If you live in an impoverished urban area in the Philippines today, you have good reason to fear that you or a family member could get caught up in President Rodrigo Duterte’s murderous “war on drugs.” And if you’re a politician, activist, or journalist outspoken about the drug war, be prepared for harassment and intimidation emanating from the highest levels of government.
The Philippines’ descent into an all-out human rights crisis, with thousands of extrajudicial executions and a crackdown on basic liberties, has generated an outcry, but no strong action, from United Nations members states. The killings started soon after Duterte took office in June 2016 and continue to this day. The police insist that those killed were drug dealers and users resisting arrest, but there have been countless credible reports of the police and their agents planting guns and drugs on victims’ bodies to justify their execution-style killings.
In March 2019, the United Nations High Commissioner for Human Rights said that an estimated 27,000 people had been killed, with no one brought to justice except for in one high-profile case. The police deny this figure but do admit to killing more than 6,600 people, only underscoring the need for serious investigations, which the government has unsurprisingly been unwilling to undertake.
The intrepid human rights defenders, politicians and journalists willing to report on or denounce the “drug war” have been harassed, threatened, and arrested. Many activists and human rights defenders have been killed in the context of the government’s counterinsurgency campaign.
The Philippines is a member of the UN Human Rights Council and thus is expected to uphold the highest standards of human rights. Instead, the government has refused to cooperate with UN rights mechanisms and even publicly smeared UN experts who condemn its violations. As early as June 2017, a large group of states expressed their concern in a joint statement at the Council. Two further statements followed – the last of which foreshadowed formal Council action if the situation did not improve.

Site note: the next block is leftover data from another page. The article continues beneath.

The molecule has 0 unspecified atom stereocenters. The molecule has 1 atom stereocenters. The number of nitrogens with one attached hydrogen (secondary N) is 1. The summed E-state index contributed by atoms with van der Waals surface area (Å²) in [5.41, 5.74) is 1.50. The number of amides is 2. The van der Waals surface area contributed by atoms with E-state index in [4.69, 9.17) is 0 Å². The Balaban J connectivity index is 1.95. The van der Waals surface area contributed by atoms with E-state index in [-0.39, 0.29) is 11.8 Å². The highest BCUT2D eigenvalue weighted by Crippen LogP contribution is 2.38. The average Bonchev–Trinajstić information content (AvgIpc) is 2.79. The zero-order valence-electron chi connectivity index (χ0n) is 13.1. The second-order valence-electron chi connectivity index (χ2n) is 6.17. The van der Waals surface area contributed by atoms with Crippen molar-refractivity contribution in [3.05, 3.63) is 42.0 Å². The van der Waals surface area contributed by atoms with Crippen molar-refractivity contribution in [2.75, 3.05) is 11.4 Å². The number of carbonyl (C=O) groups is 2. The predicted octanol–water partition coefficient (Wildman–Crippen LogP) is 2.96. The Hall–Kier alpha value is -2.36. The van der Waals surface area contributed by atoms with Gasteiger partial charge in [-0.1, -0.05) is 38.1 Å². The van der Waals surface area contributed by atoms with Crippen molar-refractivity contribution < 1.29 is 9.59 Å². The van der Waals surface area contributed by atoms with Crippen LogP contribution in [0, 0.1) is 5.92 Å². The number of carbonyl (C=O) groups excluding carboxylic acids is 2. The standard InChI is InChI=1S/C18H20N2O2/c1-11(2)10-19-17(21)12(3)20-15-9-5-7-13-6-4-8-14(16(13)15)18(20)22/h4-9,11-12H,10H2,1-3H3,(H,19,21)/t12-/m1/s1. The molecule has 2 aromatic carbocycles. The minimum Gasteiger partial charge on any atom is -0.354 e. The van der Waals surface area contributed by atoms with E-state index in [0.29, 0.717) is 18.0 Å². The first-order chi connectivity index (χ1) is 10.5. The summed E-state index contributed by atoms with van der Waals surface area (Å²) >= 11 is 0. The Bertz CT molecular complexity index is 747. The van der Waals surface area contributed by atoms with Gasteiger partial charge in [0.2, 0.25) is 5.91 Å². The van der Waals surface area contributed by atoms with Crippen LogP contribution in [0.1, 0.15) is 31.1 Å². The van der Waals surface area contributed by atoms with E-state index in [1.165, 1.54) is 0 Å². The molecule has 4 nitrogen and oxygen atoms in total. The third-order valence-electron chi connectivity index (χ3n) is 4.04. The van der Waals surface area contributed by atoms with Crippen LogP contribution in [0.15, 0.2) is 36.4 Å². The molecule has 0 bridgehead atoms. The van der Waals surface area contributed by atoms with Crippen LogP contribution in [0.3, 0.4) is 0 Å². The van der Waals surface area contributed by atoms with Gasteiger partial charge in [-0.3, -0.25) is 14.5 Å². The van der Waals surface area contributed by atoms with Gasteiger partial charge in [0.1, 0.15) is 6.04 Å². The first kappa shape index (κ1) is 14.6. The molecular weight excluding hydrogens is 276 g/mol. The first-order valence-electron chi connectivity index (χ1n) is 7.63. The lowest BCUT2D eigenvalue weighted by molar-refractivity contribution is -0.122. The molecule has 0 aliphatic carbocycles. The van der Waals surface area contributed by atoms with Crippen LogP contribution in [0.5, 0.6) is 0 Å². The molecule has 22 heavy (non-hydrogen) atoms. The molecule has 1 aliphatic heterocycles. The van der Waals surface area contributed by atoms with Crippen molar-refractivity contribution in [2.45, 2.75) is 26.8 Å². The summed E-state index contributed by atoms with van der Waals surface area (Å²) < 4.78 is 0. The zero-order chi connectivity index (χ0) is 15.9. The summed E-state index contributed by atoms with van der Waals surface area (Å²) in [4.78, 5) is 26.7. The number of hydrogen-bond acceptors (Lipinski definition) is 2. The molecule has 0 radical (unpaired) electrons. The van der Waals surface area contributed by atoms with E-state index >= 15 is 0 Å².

And it hasn’t. The killings continue, as do flagrant violations of free expression. As bodies pile up in Manila and other urban areas, Duterte has promised that his “drug war” will only get harsher.
In early June, 11 UN human rights experts denounced the “staggering number of unlawful deaths and police killings” and called on the Council to set up an independent inquiry.
UN member states stood by while thousands were killed, but it’s not too late for them to act to prevent the killing of thousands more. When the Council convenes in Geneva today, they have an opportunity to do just that – by urgently establishing an international investigation.